Tuesday, November 26, 2013

Giving Thanks

Everyone looks forward to Thanksgiving for its wonderful food, family get-togethers and exciting football games.  Thanksgiving is also a time to reflect on the previous year(s) and to be grateful for the people who have bettered our lives. 

Today's blog will focus on why I am thankful this year.

As Thanksgiving approaches, I am grateful that I have a wonderful family.  My wife and young adult children have helped me create an indoor "playground" where families can have fun while improving their fitness together, and I am lucky that my family shares my dream of helping special needs children maximize their physical potential.  In fact, many of you have met my family members in the gym as they assist families during Open Gyms on Friday nights, Open Houses and play with the children during special events.

I would be remiss if I did not recognize and thank my Fitness for Health family.  I have the best staff, and my fitness trainers and occupational and physical therapists are not only experts in their fields, but share my dedication to our local community.  Their innovative and creative approach to fitness has helped kids - and adults - of all ages and abilities enjoy the benefits of physical activity while conquering their fear of trying new activities. 

I am also thankful for you - my Fitness for Health friends.  As many of you know, a few years ago, our facility experienced damage from a building fire and it took us almost a year to rebuild our gym.  We tried to take the tragedy in stride and used the opportunity to make Fitness for Health's facility even better.  Due to your children's comments and suggestions, we are now the only glow-in-the-dark, kids' fitness facility in the Washington, D.C, area that offers rock climbing, exergaming and a laser maze.  And, recently, we have added occupational and physical therapies to our list of family amenities to create a timesaving, one-stop-shop for family seeking multiple services. 

During this time of giving gratitude, I'd like to thank you again for your continued support and patronage.

From our Fitness for Health family to yours, I wish each of you a Happy and Healthy Thanksgiving!

For more information about Fitness for Health, visit www.FitnessForHealth.org.

Thursday, November 21, 2013

Holiday Stress Busters for Parents of Autistic Children
One of the happiest – and most stressful – times of the year is right around the corner.  Although the Holidays are known as the time of the year when families get together to catch up, dine and tell one another how much they care for each other, the Holidays also bring cramped parking at the malls, endless shopping to find the best deals on the hottest toys and trying to find the time to clean and decorate the house before out-of-town family arrives.  Oh, did I forget to mention sleep? 
Thanksgiving, Hanukkah and Christmas can provide memories that last a lifetime, but, if your life is already stressful, the Holidays can become overwhelming.
In honor of the upcoming holiday season, I’d like to take this opportunity to give parents of autistic children a few ideas to beat seasonal stress.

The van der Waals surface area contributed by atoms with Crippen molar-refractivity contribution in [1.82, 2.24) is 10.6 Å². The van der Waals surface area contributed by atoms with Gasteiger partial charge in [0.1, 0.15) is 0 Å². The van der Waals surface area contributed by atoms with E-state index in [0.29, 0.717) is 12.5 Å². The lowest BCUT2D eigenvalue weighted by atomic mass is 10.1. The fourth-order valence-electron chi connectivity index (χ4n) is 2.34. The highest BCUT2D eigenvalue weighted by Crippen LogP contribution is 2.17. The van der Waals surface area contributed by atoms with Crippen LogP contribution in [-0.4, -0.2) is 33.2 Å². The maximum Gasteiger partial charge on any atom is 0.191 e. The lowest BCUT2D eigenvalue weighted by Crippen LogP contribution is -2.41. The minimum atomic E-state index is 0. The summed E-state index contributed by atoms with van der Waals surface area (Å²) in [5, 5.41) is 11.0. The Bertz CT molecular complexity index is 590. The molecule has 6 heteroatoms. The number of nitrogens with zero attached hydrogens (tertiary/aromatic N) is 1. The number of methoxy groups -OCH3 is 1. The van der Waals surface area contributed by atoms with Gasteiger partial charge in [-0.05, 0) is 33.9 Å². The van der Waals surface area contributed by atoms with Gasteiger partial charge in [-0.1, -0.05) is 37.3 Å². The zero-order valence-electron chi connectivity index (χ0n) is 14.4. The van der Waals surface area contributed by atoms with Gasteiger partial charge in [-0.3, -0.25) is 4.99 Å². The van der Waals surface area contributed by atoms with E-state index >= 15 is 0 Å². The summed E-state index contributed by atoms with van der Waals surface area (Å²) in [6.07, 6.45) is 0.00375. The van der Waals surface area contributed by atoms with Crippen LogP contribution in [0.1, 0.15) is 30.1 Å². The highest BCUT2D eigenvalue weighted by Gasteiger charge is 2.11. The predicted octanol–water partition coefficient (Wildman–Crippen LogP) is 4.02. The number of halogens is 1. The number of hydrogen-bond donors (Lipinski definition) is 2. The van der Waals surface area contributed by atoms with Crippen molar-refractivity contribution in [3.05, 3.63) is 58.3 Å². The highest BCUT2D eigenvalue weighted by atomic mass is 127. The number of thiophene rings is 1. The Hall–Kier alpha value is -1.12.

·         The Holidays are a time of marvels and sensations.  Connect to your sense of wonder.  Does your child find peace in the tranquility of looking at holiday lights?  Try the Garden of Lights at Brookside Gardens where kids can walk quietly to admire the light displays if they need time for inner reflection or can run through the gardens if they need physical activity to regulate themselves.  This family favorite can be as quiet or as loud as your child needs.  Let’s face it.  If your children are happy and having fun, you’ll be less stressed and can take time to enjoy the seasonal lights too.
·         Keep track of holiday schedules.  Families’ day-to-day schedules are hectic, but adding holiday recitals, family dinners and school parties can be stressful for everyone.  Keep a calendar displaying events for each family member.  This will help children to mentally prepare for the outing and will also help you limit activities.  If your calendar is becoming too much to handle for you and your child, don’t feel guilty about declining invitations.  Instead of trying to pack three parties into one day, clear your schedule for a night and stay home to play a family game or watch a movie.  Nothing can help you feel better about your family’s holiday season than to watch America’s favorite, dysfunctional family, the Griswalds, in “National Lampoon’s Christmas Vacation.”
·         Know that you’re not alone.  Many families of autistic children find that speaking to parents of other special needs children gives them much needed support and a sounding wall for ideas. Check out these organizations that offer family services and support groups – Autism Speaks, The Autism Society of America, The National Autism Center and the National Autism Association.  Additionally, visit these resources on Facebook to learn about community events, family meet-ups in your area or share your personal experiences – AutMont, Autism Discussion Page, Autism Sparks, Autism: Different, Not Less and Autism Awareness.  If you live in the Washington, D.C., area, join this great parent group – Maryland Moms of Autistic Children.